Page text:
“But I think growth stocks are broken. And what broke them? You had a change in the cost of money. It went from ‘free’ to costing something and that has broken hypergrowth – all those not-for-profit so-called digital disrupters. It’s sheer nonsense. But the less nonsense part of growth is also broken. And what I mean by that is long periods of outperformance has broken, that trend has now ended.”
Ian Lance and Nick Purves, co-managers at RedWheel, agree. In a recent interview they said they believe the current market has eerie echoes of the 1970s, with inflation soaring due to an energy crisis and popular high-growth stocks taking the brunt of rising interest rates.
They cite the example of the 1960s, when a group of US growth stocks including names such as IBM, Xerox, Polaroid, and McDonald’s, or the ‘Nifty Fifty’ as they became known, were considered “one-decision stocks that you buy and hold for life”.
Ian says that these highly valued stocks captured investors’ imaginations much like the Faang stocks in recent years – Facebook, Amazon, Apple, Netflix, and Google-owner Alphabet. However, these stocks – just like the big tech giants today – fell heavily as inflation started to soar in the early 1970s. Nick added that, in contrast, value stocks performed well coming out of the 2000 tech bubble, the global financial crisis and the pandemic, and he expects the current crisis with the war in Ukraine to follow the same pattern.
In her Q3 outlook, Fabiana Fedeli, chief investment officer of equities & multi asset at M&G Investments, cautioned that “This is a market that is defying traditional stereotypes, blurring the lines between the common definitions of growth, value and even what constitutes a defensive stock.”
“Following the sell-off in the technology sector, we have seen stocks that had traditionally been part of growth indices move to value indices,” she said. “This has been the case in both developed and emerging markets equities. For some stocks, the move was a full transfer, while other stocks are part of both value and growth indices.
“All of the above implies that, in this market, we need to adjust the traditional mindset of looking at equities in broad buckets. Focusing on traditional definitions of ‘value’, ‘growth’, or ‘defensive’ stocks and only looking at an index or sector level, rather than at individual stocks, may lead to overlooking companies with strong fundamentals where valuations have been hit indiscriminately, or conversely, could lead to blindly believing in the ability of a company to withstand the macroeconomic headwinds solely based on its past ability to deliver a stable and visible earnings path (and in a very different environment).”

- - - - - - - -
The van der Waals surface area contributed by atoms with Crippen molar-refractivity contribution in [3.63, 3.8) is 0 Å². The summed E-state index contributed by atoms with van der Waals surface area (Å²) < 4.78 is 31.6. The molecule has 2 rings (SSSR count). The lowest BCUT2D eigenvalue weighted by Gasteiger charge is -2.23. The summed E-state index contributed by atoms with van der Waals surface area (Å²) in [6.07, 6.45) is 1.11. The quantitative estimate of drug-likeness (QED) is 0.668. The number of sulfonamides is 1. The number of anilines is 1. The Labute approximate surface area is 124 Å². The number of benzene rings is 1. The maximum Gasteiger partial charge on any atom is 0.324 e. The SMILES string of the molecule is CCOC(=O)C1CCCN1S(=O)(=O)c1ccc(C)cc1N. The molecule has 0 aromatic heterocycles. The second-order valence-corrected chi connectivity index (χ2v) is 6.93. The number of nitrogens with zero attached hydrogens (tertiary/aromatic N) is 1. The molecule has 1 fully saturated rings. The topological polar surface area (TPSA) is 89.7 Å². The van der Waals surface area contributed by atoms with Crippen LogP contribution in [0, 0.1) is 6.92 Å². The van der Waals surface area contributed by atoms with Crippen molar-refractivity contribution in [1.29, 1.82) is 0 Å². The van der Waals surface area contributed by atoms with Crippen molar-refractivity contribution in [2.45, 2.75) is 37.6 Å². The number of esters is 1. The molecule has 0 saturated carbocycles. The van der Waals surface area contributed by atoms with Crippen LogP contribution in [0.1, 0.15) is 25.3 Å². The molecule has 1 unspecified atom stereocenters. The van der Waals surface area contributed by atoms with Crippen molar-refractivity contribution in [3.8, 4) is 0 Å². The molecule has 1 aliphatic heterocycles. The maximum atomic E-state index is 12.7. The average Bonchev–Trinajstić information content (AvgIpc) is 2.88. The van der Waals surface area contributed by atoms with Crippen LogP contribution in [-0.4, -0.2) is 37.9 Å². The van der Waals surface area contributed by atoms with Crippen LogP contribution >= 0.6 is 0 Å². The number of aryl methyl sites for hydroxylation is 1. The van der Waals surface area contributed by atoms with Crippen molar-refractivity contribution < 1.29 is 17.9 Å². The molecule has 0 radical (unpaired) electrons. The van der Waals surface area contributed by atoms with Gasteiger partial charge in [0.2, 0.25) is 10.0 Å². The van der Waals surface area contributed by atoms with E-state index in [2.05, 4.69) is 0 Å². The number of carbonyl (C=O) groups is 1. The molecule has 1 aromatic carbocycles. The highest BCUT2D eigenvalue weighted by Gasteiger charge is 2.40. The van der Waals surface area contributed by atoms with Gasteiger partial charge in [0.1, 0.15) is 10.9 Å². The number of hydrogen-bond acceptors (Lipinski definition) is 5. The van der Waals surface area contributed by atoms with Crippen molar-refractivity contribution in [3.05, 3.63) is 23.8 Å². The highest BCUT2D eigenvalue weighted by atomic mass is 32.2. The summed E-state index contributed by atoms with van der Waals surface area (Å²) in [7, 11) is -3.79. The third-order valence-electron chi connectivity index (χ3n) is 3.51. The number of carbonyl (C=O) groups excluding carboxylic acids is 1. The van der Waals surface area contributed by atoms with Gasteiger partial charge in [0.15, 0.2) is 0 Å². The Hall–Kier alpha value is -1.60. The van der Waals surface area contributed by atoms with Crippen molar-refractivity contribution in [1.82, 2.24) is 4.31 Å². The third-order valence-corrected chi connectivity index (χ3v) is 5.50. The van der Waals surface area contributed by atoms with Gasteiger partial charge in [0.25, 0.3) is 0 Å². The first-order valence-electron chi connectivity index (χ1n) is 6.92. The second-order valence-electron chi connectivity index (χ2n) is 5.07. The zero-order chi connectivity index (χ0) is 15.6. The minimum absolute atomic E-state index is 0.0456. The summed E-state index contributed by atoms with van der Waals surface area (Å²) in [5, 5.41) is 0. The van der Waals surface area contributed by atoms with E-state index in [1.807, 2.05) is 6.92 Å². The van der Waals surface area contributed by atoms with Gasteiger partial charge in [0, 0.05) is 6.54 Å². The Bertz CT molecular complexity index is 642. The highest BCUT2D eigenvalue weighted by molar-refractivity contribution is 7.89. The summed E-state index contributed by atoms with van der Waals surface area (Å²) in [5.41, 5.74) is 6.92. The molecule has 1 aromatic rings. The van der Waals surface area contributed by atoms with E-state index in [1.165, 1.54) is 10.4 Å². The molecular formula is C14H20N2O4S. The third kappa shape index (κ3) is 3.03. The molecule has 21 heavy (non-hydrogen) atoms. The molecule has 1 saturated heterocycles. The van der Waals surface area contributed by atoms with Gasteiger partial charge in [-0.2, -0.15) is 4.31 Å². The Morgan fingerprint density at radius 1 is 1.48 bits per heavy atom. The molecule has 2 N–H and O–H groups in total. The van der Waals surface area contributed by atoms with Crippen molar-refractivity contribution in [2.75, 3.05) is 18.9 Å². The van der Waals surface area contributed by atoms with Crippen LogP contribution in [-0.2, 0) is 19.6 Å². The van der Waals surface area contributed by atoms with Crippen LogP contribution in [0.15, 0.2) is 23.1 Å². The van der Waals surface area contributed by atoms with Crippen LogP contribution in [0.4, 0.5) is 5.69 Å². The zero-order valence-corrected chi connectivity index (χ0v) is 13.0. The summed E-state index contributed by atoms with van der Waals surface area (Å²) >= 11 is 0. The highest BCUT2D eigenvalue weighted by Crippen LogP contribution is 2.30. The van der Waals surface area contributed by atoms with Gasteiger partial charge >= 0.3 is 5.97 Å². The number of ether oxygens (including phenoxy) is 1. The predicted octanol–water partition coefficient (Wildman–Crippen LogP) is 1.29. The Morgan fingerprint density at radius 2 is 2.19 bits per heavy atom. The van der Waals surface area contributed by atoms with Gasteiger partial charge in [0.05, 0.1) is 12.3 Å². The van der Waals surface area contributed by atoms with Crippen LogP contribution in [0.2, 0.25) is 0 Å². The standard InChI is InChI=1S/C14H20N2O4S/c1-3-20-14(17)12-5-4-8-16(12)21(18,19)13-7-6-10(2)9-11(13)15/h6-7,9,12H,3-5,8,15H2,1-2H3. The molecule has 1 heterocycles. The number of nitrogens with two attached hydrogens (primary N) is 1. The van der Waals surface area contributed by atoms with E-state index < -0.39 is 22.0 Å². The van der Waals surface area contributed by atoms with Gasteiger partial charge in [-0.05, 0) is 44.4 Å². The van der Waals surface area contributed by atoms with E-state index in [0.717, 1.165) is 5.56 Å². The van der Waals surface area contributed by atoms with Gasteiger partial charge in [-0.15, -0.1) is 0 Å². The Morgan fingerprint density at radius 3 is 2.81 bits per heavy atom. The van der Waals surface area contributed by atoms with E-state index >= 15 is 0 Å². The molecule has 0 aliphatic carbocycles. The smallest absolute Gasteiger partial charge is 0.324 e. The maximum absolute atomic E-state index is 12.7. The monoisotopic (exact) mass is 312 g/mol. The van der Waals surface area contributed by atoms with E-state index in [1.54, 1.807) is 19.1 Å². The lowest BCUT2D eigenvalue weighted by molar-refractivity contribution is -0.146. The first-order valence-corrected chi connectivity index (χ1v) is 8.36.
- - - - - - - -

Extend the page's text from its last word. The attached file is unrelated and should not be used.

FundCalibre always suggests having a blend of styles in a portfolio to ensure diversification. But the other alternative is to invest in a fund that is style-agnostic, or which invests in all types of company.
Janus Henderson European Smaller Companies fund is one such example. It is a pure small-cap vehicle which has a ‘style agnostic’ approach to investing. This means the managers will buy growth companies at a reasonable price as well as looking at neglected areas of the market.
The manager of Fidelity Global Special Situations meanwhile, does not stick too rigidly to one particular investment style. His investments fall into one of three buckets: corporate change – shorter-term investments which take advantage of corporate restructuring or initial public offerings (new stocks coming to the market); exceptional value – cheap stocks which have a potential to grow earnings; and unique businesses – companies with a dominant position within their industries, which should be able to grow for many years to come. Depending on which bucket they fall into, investments will be held for different lengths of time.
SVM UK Opportunities is another example, which has the flexibility to invest across the UK stock market cap spectrum and, while the fund has a value tilt, it is not beholden to a fundamentalist value philosophy – the manager will invest in growth stocks where he sees opportunity.